To stop the work of flexing, tightening, tensing, proving, producing, planning, taking, improving.

To cease, to release, to rest, to be. 
This is the stretch.

But in the middle of this release, I find myself grabbing.
I want to muscle my muscles into remarkable looseness, 
harangue them into extraordinary elasticity,
prod them into proving just how stretch-y I can be.

See me stretch?
Please, be impressed with this forced flexibility,
with my tolerance for pain,
with my willingness to push the limits of my God-given threshold. 

My ability to make pain happen,
to push through it—all the time smiling—
I start to believe, sometimes,
that this is what makes the stretch beneficial. 
When really, this is when the stretch ceases to be a stretch.
Instead, it becomes an opportunity to push, to drive, to coerce, to control.
To prove.

Of course, there is pain.  But it comes simply from letting the stretch happen.  From standing tall, planting feet, relaxing knees, hinging hips, allowing my head to drop--slowly, slowly now—towards the floor, arms following, feeling the pleasant heat of tissue that resists and then relaxes.

And so I will stretch.  Bend.  Breathe.  Trust.
Move from rejecting to receiving,
from arguing to accepting,
from resisting to resting.

Trusting.
This is the stretch.


Saturday, August 4, 2012

Royal Oak Inn



Here’s how one online review describes the Royal Oak Inn:  “It's not a luxurious stay by any means, but well kept, tidy, and has all the basic necessities.”


The basic necessities.  TripAdvisor got that one right.

Last year, the kids and I stayed here before our week at Camp Ozark, and I remember feeling a combination of things.

Amused at the earnest-but-dated décor of our kitchen-carpeted room;

Relieved/delighted that Mom and Pop establishments are still alive and kicking;

Charmed by the owners’ kids and their cousins frolicking in the middle-of-the-parking-lot pool.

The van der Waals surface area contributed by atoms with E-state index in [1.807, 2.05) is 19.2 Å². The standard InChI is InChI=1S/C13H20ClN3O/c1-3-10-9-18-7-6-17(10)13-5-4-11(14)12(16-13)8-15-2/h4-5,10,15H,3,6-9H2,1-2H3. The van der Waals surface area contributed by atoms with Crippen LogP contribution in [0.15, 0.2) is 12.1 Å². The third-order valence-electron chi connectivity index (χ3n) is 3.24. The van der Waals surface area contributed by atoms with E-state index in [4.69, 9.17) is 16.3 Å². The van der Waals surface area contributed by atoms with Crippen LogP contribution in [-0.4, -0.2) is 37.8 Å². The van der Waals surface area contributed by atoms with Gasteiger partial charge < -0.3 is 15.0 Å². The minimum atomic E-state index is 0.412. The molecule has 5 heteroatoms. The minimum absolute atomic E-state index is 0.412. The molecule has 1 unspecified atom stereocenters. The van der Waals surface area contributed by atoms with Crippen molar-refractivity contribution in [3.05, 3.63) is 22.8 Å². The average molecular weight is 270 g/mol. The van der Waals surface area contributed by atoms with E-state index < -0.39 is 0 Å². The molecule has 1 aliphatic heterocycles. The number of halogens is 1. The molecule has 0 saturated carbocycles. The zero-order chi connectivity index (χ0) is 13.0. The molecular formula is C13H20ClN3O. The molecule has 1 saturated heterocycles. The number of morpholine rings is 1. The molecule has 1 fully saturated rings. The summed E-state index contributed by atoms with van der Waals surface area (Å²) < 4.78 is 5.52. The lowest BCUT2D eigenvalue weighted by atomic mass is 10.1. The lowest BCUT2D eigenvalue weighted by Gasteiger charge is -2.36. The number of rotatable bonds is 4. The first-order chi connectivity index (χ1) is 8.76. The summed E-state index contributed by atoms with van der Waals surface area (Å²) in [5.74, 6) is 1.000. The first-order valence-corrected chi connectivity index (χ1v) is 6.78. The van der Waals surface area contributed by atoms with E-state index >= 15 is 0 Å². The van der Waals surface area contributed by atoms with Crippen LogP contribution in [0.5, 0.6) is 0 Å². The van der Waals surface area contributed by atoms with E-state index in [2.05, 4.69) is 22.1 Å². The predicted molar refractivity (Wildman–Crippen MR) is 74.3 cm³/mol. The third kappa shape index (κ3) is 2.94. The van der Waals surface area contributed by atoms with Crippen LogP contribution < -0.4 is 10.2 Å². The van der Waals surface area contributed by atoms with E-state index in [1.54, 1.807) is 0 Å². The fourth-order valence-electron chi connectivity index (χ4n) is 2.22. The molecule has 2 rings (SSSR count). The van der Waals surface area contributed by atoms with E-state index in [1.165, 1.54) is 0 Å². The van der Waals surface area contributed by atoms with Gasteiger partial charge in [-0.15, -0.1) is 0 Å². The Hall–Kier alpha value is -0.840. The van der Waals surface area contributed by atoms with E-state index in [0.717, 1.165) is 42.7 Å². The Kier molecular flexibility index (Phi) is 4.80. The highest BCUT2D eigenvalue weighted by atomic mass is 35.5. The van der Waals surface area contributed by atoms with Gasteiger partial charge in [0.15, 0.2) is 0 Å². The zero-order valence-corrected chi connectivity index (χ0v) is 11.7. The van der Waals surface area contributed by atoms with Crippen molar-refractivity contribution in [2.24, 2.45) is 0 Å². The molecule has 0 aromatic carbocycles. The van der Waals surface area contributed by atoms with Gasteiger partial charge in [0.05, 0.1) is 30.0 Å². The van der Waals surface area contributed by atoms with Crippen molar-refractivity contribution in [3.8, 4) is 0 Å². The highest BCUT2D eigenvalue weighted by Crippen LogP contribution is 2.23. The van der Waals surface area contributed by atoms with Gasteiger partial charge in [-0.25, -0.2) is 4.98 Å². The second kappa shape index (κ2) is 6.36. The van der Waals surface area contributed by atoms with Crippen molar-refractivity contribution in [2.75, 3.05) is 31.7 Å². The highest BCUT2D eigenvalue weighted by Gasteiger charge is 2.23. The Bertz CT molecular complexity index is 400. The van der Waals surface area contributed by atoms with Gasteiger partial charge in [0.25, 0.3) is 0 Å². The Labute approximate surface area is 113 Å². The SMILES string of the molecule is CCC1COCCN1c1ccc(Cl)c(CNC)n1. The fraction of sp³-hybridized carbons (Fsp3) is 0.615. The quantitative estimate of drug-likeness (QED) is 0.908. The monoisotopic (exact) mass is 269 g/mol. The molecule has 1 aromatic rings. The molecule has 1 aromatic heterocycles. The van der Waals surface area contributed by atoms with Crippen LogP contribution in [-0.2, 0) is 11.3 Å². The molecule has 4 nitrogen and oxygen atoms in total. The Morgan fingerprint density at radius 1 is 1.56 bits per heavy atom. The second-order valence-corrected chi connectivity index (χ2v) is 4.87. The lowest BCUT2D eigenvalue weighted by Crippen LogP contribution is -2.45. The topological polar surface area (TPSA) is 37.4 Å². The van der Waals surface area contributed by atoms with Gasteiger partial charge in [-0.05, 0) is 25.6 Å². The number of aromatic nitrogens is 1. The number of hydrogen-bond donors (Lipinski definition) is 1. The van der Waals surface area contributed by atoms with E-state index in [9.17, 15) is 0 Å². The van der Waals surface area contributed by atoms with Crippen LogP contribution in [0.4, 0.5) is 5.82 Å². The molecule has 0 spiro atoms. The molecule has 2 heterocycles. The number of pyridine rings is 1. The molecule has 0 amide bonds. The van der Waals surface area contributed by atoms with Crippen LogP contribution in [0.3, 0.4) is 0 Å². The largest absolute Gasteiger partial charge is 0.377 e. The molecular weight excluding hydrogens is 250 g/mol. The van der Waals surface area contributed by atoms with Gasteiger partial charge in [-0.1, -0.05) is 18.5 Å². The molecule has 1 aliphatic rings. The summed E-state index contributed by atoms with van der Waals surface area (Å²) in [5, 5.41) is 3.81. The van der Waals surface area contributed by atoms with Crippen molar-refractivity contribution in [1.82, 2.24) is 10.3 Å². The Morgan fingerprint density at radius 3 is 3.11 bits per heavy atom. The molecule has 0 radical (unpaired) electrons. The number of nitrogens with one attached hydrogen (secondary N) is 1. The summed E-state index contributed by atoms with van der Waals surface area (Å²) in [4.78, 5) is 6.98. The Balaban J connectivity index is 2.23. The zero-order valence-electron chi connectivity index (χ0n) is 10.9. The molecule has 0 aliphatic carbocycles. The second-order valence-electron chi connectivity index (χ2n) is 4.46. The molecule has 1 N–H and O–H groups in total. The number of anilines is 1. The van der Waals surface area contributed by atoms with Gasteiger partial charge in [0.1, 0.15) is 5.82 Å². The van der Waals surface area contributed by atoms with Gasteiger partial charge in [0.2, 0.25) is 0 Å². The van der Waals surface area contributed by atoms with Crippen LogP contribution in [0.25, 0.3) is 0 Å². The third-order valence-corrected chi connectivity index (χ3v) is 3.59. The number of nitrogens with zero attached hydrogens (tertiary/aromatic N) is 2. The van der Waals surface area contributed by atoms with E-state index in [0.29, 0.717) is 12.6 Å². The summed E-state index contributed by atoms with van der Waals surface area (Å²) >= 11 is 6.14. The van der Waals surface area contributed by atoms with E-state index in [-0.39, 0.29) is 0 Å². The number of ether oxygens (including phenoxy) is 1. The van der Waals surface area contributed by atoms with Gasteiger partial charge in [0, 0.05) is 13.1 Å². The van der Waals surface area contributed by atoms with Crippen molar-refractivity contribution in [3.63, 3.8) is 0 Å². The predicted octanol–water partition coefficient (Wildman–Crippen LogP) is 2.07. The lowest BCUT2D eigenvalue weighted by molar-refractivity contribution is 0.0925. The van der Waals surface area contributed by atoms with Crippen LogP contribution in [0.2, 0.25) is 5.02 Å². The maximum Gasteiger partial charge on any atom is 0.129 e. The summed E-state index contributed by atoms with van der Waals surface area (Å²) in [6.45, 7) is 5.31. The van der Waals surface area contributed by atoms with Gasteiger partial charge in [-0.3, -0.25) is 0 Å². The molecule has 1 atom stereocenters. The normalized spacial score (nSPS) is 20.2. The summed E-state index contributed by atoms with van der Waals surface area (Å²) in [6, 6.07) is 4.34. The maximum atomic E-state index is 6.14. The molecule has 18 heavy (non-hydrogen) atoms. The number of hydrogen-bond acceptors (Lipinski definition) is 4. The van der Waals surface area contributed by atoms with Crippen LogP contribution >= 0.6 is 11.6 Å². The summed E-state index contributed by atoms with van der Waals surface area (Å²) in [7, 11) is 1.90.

Welcomed by the unpretentiously friendly folks who ran the place.

That night as I talked to my husband on my cell phone (since our room didn’t have one), I tried to describe it to him—the room, the town, the simplicity.  But my words just didn’t do it justice.

But this year he’s with us.  And after a 10-hour drive, our Honda Pilot rolled off Arkansas Highway 270 and in to the parking lot of this unpretentious 15-room motel in the heart of tiny, rural, 104-degree Mt. Ida.   

The 20-something man in the office handed me a key to Room 4. “There’s an ice machine in the room next to yours.  Help yourself.”  We did, also noticing the haphazard assortment of towels, laundry detergent, paper towels, and other cleaning supplies.


No frills here.  Just the basic necessities. 

I slid the key in the door and hoped nothing had changed since our last visit.


Faded towels?  Check.
Paneled walls?  Check.
20-inch tube tv?  Check.
Unmatched bedspreads?  Check.
Silk plant hanging in a dark corner, fooling no one?  Check.










Sighing with relief, I turned the knob on the window unit and stretched out on the bed with my family.

There we were, together, comfortable.

Sometimes it’s nice to stay in what we like to call a “fancy-schmancy” hotel.   We don’t mind getting a little pampered from time to time.  But when we do, there’s always the chance that I’ll leave feeling like I need to spiff  up my house, my yard, my hair, my personality . . . . me.

But on this steamy July evening, my family and I settled into this place that’s just plain comfortable in its own skin.  I was reminded of how very little we actually need. 

And I wondered whether God might be inviting me to step away.  Away from the ipod – iphone – ipad – itouch – ithis – ithat – I – I I I – shower – me – with – unnecessary – luxuries – to – make – me – feel - significant world.  Towards simplicity.  Towards refreshment.  Towards peace. 

Towards the basic necessities. 

So . . . .

Beds?  Check.
Shower?  Check.
Towels?  Check.
A/C?  Check.
Family?  Check.
Father?  Check

Nothing fancy.  And that’s just fine.